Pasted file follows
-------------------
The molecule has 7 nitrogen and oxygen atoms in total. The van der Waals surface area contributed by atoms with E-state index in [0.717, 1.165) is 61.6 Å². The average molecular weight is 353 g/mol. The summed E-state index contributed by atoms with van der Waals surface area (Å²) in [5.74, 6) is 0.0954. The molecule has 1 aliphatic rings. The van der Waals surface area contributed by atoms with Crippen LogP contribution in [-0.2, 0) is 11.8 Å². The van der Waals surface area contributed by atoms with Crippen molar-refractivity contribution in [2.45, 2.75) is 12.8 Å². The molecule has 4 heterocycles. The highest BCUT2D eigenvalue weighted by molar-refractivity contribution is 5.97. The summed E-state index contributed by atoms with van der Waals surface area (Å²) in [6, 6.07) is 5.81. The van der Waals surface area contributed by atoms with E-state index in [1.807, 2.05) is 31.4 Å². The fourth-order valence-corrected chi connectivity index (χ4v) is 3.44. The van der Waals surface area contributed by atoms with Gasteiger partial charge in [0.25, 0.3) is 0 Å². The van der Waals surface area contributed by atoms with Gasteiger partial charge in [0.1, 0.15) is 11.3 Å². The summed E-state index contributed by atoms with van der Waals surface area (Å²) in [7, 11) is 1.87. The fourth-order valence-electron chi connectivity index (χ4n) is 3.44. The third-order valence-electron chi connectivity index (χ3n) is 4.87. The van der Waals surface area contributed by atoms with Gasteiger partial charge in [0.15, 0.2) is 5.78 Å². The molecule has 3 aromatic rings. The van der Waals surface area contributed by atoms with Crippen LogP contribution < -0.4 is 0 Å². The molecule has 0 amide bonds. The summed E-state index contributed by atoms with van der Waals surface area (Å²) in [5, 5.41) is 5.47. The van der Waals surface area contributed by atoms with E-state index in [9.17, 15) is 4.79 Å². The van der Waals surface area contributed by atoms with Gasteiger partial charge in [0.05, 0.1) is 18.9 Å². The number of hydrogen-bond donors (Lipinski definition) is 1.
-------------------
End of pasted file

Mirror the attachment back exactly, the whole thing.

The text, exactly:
The molecule has 7 nitrogen and oxygen atoms in total. The van der Waals surface area contributed by atoms with E-state index in [0.717, 1.165) is 61.6 Å². The average molecular weight is 353 g/mol. The summed E-state index contributed by atoms with van der Waals surface area (Å²) in [5.74, 6) is 0.0954. The molecule has 1 aliphatic rings. The van der Waals surface area contributed by atoms with Crippen LogP contribution in [-0.2, 0) is 11.8 Å². The van der Waals surface area contributed by atoms with Crippen molar-refractivity contribution in [2.45, 2.75) is 12.8 Å². The molecule has 4 heterocycles. The highest BCUT2D eigenvalue weighted by molar-refractivity contribution is 5.97. The summed E-state index contributed by atoms with van der Waals surface area (Å²) in [6, 6.07) is 5.81. The van der Waals surface area contributed by atoms with E-state index in [1.807, 2.05) is 31.4 Å². The fourth-order valence-corrected chi connectivity index (χ4v) is 3.44. The van der Waals surface area contributed by atoms with Gasteiger partial charge in [0.25, 0.3) is 0 Å². The van der Waals surface area contributed by atoms with Gasteiger partial charge in [0.1, 0.15) is 11.3 Å². The summed E-state index contributed by atoms with van der Waals surface area (Å²) in [7, 11) is 1.87. The fourth-order valence-electron chi connectivity index (χ4n) is 3.44. The third-order valence-electron chi connectivity index (χ3n) is 4.87. The van der Waals surface area contributed by atoms with Gasteiger partial charge in [0.15, 0.2) is 5.78 Å². The molecule has 3 aromatic rings. The van der Waals surface area contributed by atoms with Crippen LogP contribution < -0.4 is 0 Å². The molecule has 0 amide bonds. The summed E-state index contributed by atoms with van der Waals surface area (Å²) in [5, 5.41) is 5.47. The van der Waals surface area contributed by atoms with E-state index in [9.17, 15) is 4.79 Å². The van der Waals surface area contributed by atoms with Gasteiger partial charge in [0.05, 0.1) is 18.9 Å². The number of hydrogen-bond donors (Lipinski definition) is 1.